16 Waste of Money: Not Cashing In Travel Miles
Most people collect travel miles but give them no extra thought. Take a few minutes to understand how your credit card or travel rewards cards work. Sometimes miles expire, but can be used towards other items, like vouchers for car rentals, local sports tickets, or gift cards. Set a calendar alert to look in at your travel rewards available every three months or at the very least when you’re planning your next trip to see if there’s anything, you’re able to cash in towards your vacation.
15 Waste of money: Skipping Travel Insurance
Insurance is something we never hope we need, and sometimes begrudge paying, but it really is better to be safe than sorry. The good news is travel insurance isn’t as expensive as you might think, and some providers literally only cost a few dollars a day, which really isn’t much when you think of the alternative, huge hospital bills thanks to a ski jump gone wrong, or car accident while travelling.
Getting injured on a vacation is a real bummer but getting hurt and then spending the next six months to year paying off hospital bills is worse.
14 Waste of money: Regular Admission for Hot Spots
It’s simple math, if you want to go and check out specific landmarks while travelling, complete a little research on the admission costs and see what they add up to. Providers like City Pass offer admission to top attractions at 12 US cities and one Canadian city, and often provide front of the line perks that will let you see more and spend less time waiting.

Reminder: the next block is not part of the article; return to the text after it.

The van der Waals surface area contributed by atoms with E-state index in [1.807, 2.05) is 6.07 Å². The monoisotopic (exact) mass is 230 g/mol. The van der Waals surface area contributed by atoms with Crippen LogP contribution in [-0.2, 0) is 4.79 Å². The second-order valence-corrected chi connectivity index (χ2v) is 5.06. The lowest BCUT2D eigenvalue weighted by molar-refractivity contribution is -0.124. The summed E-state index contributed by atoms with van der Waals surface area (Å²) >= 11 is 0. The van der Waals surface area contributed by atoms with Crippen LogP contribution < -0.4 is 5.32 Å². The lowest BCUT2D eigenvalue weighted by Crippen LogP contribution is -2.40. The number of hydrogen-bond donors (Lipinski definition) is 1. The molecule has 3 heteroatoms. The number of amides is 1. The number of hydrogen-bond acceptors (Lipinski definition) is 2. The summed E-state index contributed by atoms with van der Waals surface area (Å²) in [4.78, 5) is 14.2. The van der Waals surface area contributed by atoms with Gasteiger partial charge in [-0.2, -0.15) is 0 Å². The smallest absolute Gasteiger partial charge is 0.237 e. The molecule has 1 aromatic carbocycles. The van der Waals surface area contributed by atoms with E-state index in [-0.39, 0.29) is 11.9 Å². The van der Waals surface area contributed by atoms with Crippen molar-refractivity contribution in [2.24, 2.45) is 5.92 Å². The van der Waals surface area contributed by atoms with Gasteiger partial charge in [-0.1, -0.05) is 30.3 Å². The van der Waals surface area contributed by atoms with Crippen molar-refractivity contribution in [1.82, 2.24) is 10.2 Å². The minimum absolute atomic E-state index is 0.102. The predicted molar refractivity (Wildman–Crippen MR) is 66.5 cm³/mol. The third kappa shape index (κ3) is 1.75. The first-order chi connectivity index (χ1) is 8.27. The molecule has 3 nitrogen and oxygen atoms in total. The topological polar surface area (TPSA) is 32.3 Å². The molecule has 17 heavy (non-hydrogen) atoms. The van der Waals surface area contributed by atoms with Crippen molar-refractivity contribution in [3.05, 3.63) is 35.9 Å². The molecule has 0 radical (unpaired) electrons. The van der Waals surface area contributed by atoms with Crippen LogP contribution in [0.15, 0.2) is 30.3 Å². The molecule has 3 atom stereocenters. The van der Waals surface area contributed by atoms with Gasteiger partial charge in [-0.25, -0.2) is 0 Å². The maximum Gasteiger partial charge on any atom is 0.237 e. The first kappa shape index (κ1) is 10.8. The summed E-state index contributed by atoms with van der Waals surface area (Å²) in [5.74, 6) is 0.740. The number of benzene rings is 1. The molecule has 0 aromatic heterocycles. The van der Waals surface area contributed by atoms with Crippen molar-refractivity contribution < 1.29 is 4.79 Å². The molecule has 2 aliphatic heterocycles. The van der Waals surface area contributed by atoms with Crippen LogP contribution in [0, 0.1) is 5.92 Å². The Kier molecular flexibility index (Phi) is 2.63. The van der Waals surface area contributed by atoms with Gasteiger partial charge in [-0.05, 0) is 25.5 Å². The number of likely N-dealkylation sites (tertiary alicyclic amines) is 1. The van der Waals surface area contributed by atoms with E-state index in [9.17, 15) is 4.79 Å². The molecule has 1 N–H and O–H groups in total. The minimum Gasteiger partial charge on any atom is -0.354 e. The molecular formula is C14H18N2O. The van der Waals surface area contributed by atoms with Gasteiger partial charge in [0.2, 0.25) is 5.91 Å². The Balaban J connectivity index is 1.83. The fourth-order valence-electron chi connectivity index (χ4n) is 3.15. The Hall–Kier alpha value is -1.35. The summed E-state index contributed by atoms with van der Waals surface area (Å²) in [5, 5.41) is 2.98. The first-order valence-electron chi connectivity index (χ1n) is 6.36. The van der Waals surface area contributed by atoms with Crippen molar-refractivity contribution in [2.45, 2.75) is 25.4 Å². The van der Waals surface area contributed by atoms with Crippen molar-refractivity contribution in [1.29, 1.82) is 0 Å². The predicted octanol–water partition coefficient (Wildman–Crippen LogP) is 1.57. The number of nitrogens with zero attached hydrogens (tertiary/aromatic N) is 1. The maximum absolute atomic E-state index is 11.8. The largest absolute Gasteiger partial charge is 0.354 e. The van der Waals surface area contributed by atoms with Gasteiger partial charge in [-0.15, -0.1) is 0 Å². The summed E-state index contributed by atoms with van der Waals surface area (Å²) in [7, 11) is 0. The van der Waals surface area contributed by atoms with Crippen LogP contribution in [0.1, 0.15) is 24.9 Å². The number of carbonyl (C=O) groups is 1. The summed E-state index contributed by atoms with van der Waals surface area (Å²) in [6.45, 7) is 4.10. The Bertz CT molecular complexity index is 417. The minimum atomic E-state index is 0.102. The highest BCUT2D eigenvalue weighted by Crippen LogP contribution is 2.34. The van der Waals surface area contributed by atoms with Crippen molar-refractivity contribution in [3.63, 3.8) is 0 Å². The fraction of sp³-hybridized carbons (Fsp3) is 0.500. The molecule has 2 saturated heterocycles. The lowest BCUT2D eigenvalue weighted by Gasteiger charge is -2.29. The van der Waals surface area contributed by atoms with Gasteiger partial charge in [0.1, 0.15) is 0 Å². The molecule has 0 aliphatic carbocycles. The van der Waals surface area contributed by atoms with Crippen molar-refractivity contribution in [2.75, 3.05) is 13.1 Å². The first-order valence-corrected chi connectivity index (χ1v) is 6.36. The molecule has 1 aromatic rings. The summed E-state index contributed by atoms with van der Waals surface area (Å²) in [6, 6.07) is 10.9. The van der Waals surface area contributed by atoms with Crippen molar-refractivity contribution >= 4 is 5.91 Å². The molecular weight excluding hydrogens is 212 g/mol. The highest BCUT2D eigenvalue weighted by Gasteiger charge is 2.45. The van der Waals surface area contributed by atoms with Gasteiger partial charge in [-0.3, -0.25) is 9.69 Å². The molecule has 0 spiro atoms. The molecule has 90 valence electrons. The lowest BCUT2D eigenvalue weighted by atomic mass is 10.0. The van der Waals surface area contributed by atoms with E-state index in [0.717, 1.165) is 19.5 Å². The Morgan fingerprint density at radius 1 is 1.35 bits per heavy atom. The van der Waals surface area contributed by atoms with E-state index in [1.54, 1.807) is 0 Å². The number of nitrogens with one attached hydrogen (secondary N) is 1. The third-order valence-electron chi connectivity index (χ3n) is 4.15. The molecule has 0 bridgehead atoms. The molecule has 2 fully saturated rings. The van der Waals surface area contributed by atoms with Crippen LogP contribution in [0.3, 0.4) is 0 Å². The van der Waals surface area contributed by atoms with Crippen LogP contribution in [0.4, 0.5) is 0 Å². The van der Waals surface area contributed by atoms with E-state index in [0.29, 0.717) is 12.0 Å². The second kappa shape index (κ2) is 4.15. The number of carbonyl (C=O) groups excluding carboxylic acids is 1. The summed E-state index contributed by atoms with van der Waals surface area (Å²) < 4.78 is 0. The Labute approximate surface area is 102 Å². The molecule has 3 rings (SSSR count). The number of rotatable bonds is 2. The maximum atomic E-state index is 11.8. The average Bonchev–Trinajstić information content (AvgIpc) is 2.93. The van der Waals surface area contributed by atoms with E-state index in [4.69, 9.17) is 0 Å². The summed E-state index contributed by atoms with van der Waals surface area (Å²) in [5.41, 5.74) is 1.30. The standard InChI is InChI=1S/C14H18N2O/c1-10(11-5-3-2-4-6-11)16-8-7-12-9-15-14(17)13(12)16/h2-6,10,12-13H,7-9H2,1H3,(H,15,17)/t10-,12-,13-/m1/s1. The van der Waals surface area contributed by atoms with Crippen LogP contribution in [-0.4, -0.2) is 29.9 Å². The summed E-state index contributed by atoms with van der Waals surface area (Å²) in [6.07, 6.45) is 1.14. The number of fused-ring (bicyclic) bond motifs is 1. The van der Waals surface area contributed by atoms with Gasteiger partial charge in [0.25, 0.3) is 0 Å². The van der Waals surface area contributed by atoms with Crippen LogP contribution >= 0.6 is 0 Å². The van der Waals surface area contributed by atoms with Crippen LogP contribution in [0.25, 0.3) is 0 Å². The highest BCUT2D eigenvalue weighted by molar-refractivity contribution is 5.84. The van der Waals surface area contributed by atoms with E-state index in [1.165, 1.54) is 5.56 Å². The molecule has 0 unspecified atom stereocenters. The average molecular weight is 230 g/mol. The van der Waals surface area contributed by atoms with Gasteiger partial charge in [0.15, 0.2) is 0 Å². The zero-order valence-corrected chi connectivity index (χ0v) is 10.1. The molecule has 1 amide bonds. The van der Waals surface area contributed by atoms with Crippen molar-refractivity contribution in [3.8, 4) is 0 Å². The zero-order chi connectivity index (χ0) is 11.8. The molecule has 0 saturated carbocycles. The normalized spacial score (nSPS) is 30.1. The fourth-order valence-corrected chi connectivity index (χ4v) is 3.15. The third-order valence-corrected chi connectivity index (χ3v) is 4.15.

Consider a guided tour in big cities that includes everything to help keep the planning to a minimum, so you can really experience what a specific city has to offer; often it will end up saving you money.
13 Waste of money: Not Using A Cash Back Site
Research your rewards and you could end up earning more towards your next trip.
Travel Blogger James Cave told Business Insider, “Most people could be saving between 4% and 12% on the cost of their hotels simply by using a cashback website. Hotel booking websites like Expedia pay other websites a commission for customers that they send their way. Rather than keep the commission, cashback websites like eBates and Topcashback give the cash back to you in the form of Amazon vouchers or good old-fashioned cash. It’s so easy you’ll wish you had been doing this all along.”
12 Waste of Money: No Hotel Brand Loyalty
While we’ve been programmed to believe that price comparison hotel booking sites are the cheapest way to travel, it can often be cheaper to go directly to the horses, or hotel’s mouth – particularly if they have vacancies.
Travel Blogger Veronica Hanson says, “Hotels should always be booked through the hotel website directly. Prices are almost always cheaper when booking through the hotel.” Other travel blog sites remind customers to seek out rewards with particular hotel group to enjoy points towards free or discounted accommodations, free meals, and more.
11 Waste of Money: Only Checking For Domestic Discounts
Most domestic travel discounts (Expedia, Travelocity, Kayak) we’re talking about you, are a wonderful way to book travel, but they may not be getting you the best prices available. Sure, you search, find what you want, pay and then are done, but since their search web is limited the odds of you getting the absolute best price aren’t great.